Dr Satoshi Iwase: 'Project AGREE revisited!'

The presence of prolonged microgravity in space has long been known to deteriorate various aspects of the human body such as bones and muscles. To counteract such debilitating effects, research groups around the world are investigating artificial gravity. Artificial gravity has long been suggested as a comprehensive countermeasure that is capable of challenging all the physiological systems at the same time, therefore maintaining overall health during extended weightlessness. One of the most famous scientists in the world in the field of Artificial gravity, Satoshi Iwase, Professor of the Department of Physiology at Aichi Medical University (Japan), shared his view on perspectives on organizing experiments with Artificial gravity on ISS

The engineering teams have designed and tested human centrifuges — spinning platforms that create G-forces at high speeds, strong enough to simulate gravity. An astronaut riding in a centrifuge would feel the amplifying effect of gravity.

Artificial Gravity devices in Nagoya University (d=4.0 m), and Gifu University (d=2.8 m) were used to test the decrease of negative effects of microgravity, as well as to prepare for the Artificial Gravity device on board the ISS.

Ergometric exercise used at those experimental devices for 21 days in a -6 degree head-down bed-rest position allowed for reducing the negative effects by about 20%. The improvements included: cardiovascular and musculoskeletal systems, bone metabolism, thermal regulation, endocrinology, immunology, and body fluid shift to the head.

The AGREE Project, a joint venture between the AMU, JAXA, NASA, and ESA, was initiated to install a similar d=2.8 m ergometric exercise device of a new model on board the ISS for the first in-flight testing of the effectiveness and acceptability of AG as a countermeasure to human deconditioning in orbit. It was supposed to be installed in a Multi-purpose Module on board the ISS. The project has been scheduled to last in 2009-2014, but unfortunately at a later stage it was cancelled. Assumed reasons for the cancellation were vibration produced by rotation spoils the structure of the ISS, budget problems of ESA, and weak position of JAXA.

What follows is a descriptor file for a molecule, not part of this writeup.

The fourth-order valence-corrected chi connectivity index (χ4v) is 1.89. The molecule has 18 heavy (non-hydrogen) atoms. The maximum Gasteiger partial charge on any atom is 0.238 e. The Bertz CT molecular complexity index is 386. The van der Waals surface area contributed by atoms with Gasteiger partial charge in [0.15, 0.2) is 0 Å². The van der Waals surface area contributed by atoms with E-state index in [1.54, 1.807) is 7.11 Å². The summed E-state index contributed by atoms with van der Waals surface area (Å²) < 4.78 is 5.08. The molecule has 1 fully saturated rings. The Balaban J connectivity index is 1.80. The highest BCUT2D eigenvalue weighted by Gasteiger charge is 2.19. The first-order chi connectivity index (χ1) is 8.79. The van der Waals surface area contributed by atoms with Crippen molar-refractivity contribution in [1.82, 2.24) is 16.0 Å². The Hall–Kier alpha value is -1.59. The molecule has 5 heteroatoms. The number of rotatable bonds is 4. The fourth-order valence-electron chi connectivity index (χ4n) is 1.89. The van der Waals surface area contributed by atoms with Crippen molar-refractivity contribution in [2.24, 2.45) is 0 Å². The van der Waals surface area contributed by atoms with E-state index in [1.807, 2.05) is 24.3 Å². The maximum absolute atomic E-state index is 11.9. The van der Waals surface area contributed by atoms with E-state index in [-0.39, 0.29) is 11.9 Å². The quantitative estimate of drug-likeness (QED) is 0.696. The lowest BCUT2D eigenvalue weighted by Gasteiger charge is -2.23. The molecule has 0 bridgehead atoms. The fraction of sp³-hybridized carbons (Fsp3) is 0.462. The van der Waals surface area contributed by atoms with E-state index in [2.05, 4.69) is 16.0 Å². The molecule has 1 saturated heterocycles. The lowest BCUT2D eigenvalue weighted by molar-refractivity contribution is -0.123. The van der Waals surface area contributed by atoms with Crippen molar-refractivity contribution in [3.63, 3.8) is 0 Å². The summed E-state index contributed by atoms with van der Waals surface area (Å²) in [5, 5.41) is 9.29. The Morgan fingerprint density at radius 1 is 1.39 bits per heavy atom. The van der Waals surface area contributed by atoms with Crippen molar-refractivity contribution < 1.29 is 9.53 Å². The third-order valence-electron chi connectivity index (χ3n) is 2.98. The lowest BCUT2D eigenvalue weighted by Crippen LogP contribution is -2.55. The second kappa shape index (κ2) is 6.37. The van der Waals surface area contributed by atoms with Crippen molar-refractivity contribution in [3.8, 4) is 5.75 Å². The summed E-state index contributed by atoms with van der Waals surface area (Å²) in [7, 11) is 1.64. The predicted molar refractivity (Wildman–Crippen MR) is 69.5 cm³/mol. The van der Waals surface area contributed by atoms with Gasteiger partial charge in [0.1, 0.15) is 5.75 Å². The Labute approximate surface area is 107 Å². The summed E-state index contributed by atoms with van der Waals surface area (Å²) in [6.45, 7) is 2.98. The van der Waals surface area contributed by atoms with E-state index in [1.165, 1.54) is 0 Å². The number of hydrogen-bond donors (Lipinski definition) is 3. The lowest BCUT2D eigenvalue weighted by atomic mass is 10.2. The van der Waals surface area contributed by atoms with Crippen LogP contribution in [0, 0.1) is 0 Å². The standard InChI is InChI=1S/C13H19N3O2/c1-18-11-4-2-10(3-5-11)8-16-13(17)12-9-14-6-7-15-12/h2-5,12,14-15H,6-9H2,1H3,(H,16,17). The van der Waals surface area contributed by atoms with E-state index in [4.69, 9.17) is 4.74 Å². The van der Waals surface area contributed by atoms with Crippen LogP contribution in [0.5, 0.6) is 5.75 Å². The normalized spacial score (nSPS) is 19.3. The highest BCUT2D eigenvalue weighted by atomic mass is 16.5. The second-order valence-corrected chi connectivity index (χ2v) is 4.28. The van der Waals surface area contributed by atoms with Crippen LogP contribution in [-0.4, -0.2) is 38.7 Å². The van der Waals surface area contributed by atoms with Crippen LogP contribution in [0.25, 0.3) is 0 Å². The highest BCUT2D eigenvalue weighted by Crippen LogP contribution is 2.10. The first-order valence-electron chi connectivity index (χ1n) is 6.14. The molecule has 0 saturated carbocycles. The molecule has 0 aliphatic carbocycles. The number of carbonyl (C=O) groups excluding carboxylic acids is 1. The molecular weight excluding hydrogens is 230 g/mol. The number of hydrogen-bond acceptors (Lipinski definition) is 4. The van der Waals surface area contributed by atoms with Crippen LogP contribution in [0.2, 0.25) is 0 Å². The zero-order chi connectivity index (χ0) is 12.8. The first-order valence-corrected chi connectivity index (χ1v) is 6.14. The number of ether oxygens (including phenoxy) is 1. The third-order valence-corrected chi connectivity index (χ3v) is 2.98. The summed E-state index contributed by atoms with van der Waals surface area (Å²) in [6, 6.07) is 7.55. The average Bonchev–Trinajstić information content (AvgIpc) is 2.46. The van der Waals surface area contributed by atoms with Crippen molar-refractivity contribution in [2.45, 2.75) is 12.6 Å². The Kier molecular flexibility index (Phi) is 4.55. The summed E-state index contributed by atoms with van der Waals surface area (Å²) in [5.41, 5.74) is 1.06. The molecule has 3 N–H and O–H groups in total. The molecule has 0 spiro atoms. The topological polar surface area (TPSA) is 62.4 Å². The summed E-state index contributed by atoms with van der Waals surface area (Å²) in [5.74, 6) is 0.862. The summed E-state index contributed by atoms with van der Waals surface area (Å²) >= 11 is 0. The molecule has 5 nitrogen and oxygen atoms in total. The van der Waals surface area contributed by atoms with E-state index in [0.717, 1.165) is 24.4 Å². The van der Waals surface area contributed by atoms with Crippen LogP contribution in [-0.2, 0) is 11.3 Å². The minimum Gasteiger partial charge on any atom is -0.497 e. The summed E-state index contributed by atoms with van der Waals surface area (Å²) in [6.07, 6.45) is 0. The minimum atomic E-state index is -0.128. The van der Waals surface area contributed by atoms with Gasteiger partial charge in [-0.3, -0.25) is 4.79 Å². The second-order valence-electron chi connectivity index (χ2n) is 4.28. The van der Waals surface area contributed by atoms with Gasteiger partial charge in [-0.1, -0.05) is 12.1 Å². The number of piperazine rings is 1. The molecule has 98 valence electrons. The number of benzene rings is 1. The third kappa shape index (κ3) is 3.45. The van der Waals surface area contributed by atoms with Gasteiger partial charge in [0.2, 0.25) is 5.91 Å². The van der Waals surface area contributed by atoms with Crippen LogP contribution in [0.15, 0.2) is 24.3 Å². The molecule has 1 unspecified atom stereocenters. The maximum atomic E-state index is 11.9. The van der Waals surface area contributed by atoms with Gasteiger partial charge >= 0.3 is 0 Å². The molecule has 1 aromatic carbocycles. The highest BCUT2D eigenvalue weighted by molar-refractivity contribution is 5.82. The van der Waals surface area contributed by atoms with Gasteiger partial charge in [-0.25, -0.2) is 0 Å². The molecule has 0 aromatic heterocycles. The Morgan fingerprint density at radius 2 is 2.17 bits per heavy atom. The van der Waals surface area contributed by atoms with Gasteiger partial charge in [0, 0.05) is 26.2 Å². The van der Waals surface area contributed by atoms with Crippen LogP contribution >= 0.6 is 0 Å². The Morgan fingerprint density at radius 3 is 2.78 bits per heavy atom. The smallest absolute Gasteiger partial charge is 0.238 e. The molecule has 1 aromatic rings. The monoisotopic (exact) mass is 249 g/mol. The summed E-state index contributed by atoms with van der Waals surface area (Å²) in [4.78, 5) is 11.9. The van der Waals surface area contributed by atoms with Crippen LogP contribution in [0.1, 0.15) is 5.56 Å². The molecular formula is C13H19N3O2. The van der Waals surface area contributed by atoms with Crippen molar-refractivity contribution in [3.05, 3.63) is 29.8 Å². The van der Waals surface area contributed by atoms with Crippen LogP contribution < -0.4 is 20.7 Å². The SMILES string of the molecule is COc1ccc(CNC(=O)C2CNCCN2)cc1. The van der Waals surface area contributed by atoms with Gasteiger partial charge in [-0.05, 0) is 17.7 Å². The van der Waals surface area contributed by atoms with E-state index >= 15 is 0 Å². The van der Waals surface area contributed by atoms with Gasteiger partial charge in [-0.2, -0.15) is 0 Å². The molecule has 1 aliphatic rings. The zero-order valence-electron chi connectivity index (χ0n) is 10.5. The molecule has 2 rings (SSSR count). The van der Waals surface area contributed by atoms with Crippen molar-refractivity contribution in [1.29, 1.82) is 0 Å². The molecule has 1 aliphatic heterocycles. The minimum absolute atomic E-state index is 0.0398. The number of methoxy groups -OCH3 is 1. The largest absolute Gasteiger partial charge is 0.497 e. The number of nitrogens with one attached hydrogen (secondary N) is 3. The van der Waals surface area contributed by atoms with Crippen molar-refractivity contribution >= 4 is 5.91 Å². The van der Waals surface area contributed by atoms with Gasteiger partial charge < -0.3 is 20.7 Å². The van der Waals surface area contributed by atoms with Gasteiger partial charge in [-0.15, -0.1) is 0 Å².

After cancellation of the AGREE Project, a need in, first, a Long-Arm Centrifuge study (H3 Project), and second, a Short-Arm Centrifuge study (on Lunar base and Martian expedition).

Recent proposal is to install the short radius centrifuge in H-II transfer vehicle (HTV), in other words — AGREE revisited! It has to be manufactured on the Earth and to be installed until the end of the ISS. It is proposed to be installed in HTV of the Japanese experimental module KIBO

'This time there will be no negative effect on ISS structure,' Dr Satoshi Iwase assures.

Practical issues related to this module installation will be discussed next year.

The first Asgardia Space Science and Investment Congress (ASIC), held in Darmstadt, Germany, October 14-16, brings together scientists, aerospace industry specialists, and investors to discuss solutions to make humanity’s future in space possible. To ‘Pave the road to living in space,’ we need solutions to overcoming cosmic radiation, learning to live in artificial and lunar gravity, and, most importantly, human children must be born, and grow up, in space. The Congress also addresses topics like life support systems, space tourism, energy harvesting, recycling, human performance, commercial space transportation, space physiology, new materials, space architecture, counter measures, astrobiology, water and oxygen supply, space debris, and space weather.

Ilya Ganeev